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Join WSLC on Feb. 5-6 at the State Capitol

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Come to Olympia for WSLC legislative reception, lobby day, rally 

 

OLYMPIA — The Washington State Labor Council, AFL-CIO will host its 2020 Legislative Reception and Lobbying Conference on Feb. 5-6 at the Hotel RL (Red Lion) in Olympia. On Thursday, Feb. 6, conference attendees will be bused to the State Capitol steps to participate in the Rally for Safety & Privacy at 10 a.m. before seeking out their state legislators to urge their support of pro-worker legislation.

2020 LEGISLATIVE RECEPTION & LOBBYING CONFERENCE — All union leaders, staff, and especially rank-and-file members are invited to attend these WSLC legislative events on Wednesday and Thursday, Feb. 5-6 to learn about the important labor issues before the 2020 Legislature. They will be at the Hotel RL (Red Lion), 2300 Evergreen Park Dr. SW in Olympia. (Online registration is now closed, but you can still register by emailing Willa Kamakahi or calling her at 206-281-8901.)

Early registration begins at 2 p.m. on Wednesday, Feb. 5 at the hotel. All registered attendees are invited to attend an optional “Lobbying 101” training from 4 to 5:30 p.m. Then the WSLC Legislative Reception will be held from 6:30 to 8:30 p.m. This is a great opportunity for union members to meet and mix with legislators, other elected state officials, and agency directors and staff in an informal setting.

The following morning, Thursday, Feb. 6, the WSLC Legislative Lobbying Conference begins at the hotel at 8:30 a.m. — registration opens at 7:30 a.m. — with a brief review of the most pressing issues facing working families. Then delegates will take buses to the State Capitol building for the Rally for Safety & Privacy at 10 a.m. (details below) and to meet with their legislators on these issues, as well as those important to their specific unions. Buses will return delegates to the hotel for lunch and a quick debriefing, and delegates will be finished by about 2 or 3 p.m.

A registration fee of $110 per delegate covers the cost of the Legislative Reception, transportation to/from the Capitol, and lunch and materials for the Legislative Lobbying Conference.

Read more about the WSLC’s 2020 Shared Prosperity Agenda here.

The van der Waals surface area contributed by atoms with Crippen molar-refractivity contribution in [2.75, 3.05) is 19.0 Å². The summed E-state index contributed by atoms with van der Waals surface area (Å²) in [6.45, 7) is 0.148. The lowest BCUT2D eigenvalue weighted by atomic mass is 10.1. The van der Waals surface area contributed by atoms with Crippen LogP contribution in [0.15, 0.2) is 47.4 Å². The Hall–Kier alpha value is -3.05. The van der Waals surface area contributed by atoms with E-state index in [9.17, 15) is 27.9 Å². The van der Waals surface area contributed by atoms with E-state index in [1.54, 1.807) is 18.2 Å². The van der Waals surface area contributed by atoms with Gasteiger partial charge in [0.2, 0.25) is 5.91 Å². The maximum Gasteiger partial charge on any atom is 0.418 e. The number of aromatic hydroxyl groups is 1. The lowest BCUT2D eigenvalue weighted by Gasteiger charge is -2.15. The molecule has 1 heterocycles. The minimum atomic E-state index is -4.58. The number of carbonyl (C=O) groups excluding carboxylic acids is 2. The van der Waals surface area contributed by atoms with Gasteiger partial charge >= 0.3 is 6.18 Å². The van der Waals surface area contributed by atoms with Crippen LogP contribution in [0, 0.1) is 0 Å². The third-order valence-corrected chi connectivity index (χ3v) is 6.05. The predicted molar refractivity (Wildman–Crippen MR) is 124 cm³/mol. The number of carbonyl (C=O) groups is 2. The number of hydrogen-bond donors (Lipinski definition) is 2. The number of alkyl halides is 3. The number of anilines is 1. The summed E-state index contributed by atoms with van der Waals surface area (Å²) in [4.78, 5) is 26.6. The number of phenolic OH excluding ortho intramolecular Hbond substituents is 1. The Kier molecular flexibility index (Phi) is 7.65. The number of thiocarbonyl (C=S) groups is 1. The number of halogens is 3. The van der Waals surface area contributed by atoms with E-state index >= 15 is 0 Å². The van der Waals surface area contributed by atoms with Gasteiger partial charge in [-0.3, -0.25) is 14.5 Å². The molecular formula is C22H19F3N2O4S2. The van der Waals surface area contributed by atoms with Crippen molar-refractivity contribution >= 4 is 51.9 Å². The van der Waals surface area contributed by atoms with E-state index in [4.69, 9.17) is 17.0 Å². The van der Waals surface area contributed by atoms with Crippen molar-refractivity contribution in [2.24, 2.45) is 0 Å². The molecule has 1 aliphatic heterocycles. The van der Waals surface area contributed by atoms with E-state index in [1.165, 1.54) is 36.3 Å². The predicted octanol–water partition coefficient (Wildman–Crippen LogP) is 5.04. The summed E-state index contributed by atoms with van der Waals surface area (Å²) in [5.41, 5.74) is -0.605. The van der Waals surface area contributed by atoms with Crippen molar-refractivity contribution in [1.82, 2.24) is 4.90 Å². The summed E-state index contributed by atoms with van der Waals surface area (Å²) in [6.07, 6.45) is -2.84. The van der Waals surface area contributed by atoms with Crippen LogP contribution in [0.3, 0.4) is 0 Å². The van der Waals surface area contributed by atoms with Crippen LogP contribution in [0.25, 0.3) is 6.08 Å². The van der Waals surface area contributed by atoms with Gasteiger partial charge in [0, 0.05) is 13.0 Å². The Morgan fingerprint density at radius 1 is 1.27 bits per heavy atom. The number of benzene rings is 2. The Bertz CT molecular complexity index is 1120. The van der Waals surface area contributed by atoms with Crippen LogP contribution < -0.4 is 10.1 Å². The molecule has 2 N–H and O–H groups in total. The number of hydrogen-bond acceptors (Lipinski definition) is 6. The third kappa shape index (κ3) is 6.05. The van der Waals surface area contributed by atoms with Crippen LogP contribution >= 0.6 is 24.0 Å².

RALLY FOR SAFETY & PRIVACY — Join Washington’s public employees and their supporters as they speak out to protect their families’ privacy and safety. Under the Public Records Act, their home addresses and certain other personal information are supposed to be kept private. But in 2019, the courts ruled that their birth dates are public information. This exposes all public employees and their families to identity theft, stalkers, and others who may want to target them at home.

HB 1888 updates the Public Records Act to add birth dates to the personal data kept private. On Thursday, Feb. 6, join public employees and union members for a brief 10 a.m. rally at the State Capitol steps in Olympia. Participants will then seek out their legislators and urge them to approve HB 1888 and other pro-worker bills.

Download, post and share this rally flier.

 


More information about HB 1888

 

Take Action Today! — Please send a message to Washington state legislators and urge them to approve HB 1888 to protect public employees’ privacy and safety. Click here to send a message today. Please edit the message with your personal thoughts and stories about why it’s important to protect the privacy and safety of the people who’ve chosen a career in public service.

 

Protect public employee privacy, safety by passing HB 1888 — HB 1888 would protect the privacy and safety of Washington’s public employees and their families, as intended in the voter-approved Public Records Act, and it would do so without harming government openness and accountability. The PRA needs to be updated to account for modern technology that makes it easy to harass, threaten and harm public employees. That means adding birth dates to the list of personal data exempted from disclosure.

Newspapers take the low road with opposition to HB 1888 (by David Groves) — Two years ago, Washington’s newspapers aggressively opposed a bipartisan attempt by state legislators to exempt themselves from much of the Public Records Act. They succeeded and Gov. Jay Inslee vetoed the bill. In my opinion, it was a righteous cause.

This year, newspapers are aggressively opposing HB 1888, a proposal to add public employees’ birth dates to the list of information exempted from public disclosure. This time, the newspapers’ cause isn’t so righteous. Their arguments are not only weak and dismissive of public employees’ legitimate privacy and safety concerns, they are parroting cynical anti-union talking points to try to kill this legislation.

 

Short URL: https://www.thestand.org/?p=83615

Posted by on Jan 30 2020. Filed under W.S.L.C.. You can follow any responses to this entry through the RSS 2.0. Both comments and pings are currently closed.

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